Mboweni urged to support exporters, entrepreneurs in budget review
JOHANNESBURG - South African finance minister Tito Mboweni's annual budget review on Wednesday should offer concrete measures to boost exports and support small and medium enterprises while also cracking down on corruption in state departments and entities, business executives and economic analysts urged.
The lengthy list of advice and wishes, on the eve of Mboweni's budget speech to Parliament, includes a plea to offer some relief to consumers struggling to withstand an economic downturn that has persisted for over a decade now.
"Whilst we welcome the recent announcement of the 3.8 percent increase in the national minimum wage, which should have a positive impact on household income for a large majority of our population earning in that bracket, it remains a concern that the current economic climate continues to put consumers under severe pressure," said Saul Gur, financial manager at online retailer Teljoy.
"A rand buys far less today than it did five years ago. It would therefore be welcomed if the minister’s budget for the upcoming year addresses the needs of our economy as a whole while focusing on offering some sort of relief to the consumer.”
The chairman of the South African Berry Producers Association, Justin Mudge, called for concrete steps to increase agricultural exports.
In an economic strategy document released last August, Mboweni set a target to raise farm exports by R6 billion over the next ten years.
"The time has come for Minister Mboweni to say how his budget will enable the sector to realise the targeted growth," Mudge said.
He said the 3.8 percent of the agriculture department budget earmarked for trade promotion and market access last year was insufficient.
David Morobe, executive general manager for impact investment at Business Partners, one of Africa’s leading business loan and equity providers, said the small and medium enterprise (SME) sector hoped for more clarity from the budget speech on pledges of support made by President Cyril Ramaphosa in his state of the nation address earlier this month.
“Given the well-known fact that SMEs contribute significantly to job creation, it would bode well if government could offer tax incentives to SMEs who create new jobs, as that would help alleviate the high unemployment levels that our country is facing," Morobe said.
He said while South Africa’s ranking in the Global Competitiveness Report had improved, rising seven places to 60th in 2019, there was still a long way to go particularly in improving the ease of doing business.
State-owned power utility Eskom’s failure to meet the country’s energy needs, leading to intermittent rolling blackouts -- or load shedding -- was the biggest issue currently facing local businesses, Morobe added.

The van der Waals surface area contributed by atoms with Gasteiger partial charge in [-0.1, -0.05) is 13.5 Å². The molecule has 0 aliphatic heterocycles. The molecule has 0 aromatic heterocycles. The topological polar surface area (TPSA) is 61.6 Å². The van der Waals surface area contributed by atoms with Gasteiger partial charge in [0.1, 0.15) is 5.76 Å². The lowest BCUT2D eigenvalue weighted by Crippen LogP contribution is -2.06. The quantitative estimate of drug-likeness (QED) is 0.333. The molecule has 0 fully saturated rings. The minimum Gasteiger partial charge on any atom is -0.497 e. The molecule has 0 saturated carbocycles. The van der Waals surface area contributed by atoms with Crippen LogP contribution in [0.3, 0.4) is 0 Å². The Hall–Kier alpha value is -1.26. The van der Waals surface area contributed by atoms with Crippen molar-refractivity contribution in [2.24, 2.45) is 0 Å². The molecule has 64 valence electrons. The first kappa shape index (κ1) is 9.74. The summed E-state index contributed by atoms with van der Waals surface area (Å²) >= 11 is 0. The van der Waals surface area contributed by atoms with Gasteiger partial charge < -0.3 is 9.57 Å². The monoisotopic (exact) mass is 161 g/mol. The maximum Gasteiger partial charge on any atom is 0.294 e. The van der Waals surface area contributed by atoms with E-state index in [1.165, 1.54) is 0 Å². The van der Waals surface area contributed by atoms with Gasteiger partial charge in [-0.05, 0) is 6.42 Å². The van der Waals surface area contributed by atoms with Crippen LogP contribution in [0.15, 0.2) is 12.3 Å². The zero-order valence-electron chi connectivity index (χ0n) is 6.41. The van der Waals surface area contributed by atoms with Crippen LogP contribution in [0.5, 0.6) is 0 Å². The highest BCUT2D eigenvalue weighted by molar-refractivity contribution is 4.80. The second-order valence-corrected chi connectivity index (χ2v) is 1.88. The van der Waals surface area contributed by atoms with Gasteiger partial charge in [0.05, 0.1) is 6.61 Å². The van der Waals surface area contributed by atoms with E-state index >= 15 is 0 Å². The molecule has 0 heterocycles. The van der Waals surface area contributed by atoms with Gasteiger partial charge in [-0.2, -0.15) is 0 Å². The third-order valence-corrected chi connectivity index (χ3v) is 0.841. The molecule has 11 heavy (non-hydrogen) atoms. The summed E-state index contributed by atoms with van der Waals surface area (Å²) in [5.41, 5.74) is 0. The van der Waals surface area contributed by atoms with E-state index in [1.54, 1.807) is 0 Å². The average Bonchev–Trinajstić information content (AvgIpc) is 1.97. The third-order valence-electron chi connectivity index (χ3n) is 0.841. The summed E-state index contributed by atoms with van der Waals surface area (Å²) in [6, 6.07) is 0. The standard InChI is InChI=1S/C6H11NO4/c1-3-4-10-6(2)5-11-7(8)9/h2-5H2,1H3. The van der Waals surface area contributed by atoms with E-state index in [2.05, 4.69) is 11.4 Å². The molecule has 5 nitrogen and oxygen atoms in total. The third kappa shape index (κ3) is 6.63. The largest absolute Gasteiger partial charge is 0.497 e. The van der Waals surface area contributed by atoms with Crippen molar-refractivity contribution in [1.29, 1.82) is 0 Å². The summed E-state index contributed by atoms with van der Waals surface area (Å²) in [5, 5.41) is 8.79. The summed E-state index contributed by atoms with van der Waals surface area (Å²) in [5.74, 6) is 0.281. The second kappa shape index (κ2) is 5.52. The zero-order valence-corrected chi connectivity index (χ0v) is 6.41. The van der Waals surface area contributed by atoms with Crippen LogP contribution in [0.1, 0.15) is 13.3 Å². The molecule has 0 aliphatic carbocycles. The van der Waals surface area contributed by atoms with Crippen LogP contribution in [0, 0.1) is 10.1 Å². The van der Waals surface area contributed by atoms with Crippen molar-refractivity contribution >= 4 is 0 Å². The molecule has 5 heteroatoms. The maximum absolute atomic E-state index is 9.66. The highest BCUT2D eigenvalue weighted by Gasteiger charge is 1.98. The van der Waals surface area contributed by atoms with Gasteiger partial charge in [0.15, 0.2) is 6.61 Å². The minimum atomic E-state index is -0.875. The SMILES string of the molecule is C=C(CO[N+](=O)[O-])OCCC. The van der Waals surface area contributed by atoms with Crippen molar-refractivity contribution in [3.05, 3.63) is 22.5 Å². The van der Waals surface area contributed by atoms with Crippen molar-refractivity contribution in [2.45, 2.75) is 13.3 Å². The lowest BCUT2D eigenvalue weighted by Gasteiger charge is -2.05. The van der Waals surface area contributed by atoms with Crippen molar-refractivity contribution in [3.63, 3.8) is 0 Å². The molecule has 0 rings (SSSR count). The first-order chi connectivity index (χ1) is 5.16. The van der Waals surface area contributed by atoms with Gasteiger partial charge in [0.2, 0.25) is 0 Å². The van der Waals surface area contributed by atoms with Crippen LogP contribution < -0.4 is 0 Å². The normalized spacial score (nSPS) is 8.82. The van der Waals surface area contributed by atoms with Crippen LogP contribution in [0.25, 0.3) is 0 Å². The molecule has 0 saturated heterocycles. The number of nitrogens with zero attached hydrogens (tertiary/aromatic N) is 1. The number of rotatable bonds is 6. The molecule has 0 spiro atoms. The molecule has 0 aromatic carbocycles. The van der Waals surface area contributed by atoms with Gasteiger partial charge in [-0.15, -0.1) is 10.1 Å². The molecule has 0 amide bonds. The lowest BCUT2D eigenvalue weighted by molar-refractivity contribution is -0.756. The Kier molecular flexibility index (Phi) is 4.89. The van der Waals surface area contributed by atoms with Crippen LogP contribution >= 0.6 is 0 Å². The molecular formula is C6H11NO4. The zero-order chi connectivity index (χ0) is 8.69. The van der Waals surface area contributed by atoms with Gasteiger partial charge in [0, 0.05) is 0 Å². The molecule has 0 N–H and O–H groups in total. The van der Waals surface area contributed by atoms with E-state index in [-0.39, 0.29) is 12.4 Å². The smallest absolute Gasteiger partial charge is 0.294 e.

"We are hoping to see ... significant rebates or tax reductions for generators or inverters that could help small-and-medium-owner-managed businesses to better manage their energy challenge," he said.
Restaurant group Mozambik's chief executive Manny Nichas said the barrier to entry in terms of funding startups or working capital for growth remained high.
“I really hope that the upcoming budget turns its attention to driving the economy from the bottom up," Nichas said.
"While the attraction of foreign direct investment remains critical ... small to medium enterprises are the absolute key to re-igniting growth in South Africa.”
Farmers support group TLU SA urged Mboweni against bowing to undue political pressure, but rather to provide "cold, clinically correct economic action and words to convince credit regulators of one more chance for the country".
Moody's, the last of the big three ratings agencies which still maintains South Africa's credit standing above "junk" status, is likely to announce its latest review after the budget, paying attention to how Mboweni proposes to rein in spending and contain the country's soaring debt.
"You only have one chance Mr Mboweni. Moody’s is waiting at the door ... We hope the country’s prosperity will weigh more than political favour," TLU SA president Louis Meintjes warned.
He adviced the finance minister against providing more financial support to "sinking" state entities like South African Airways and passenger rail agency PRASA, adding that Eskom should only get limited financial on condition of establishing effectiveness.
"The minister only needs to be guided by sound economic principles. Test every suggestion and decision concerning the budget by its effect on economic growth," he said.
- African News Agency (ANA)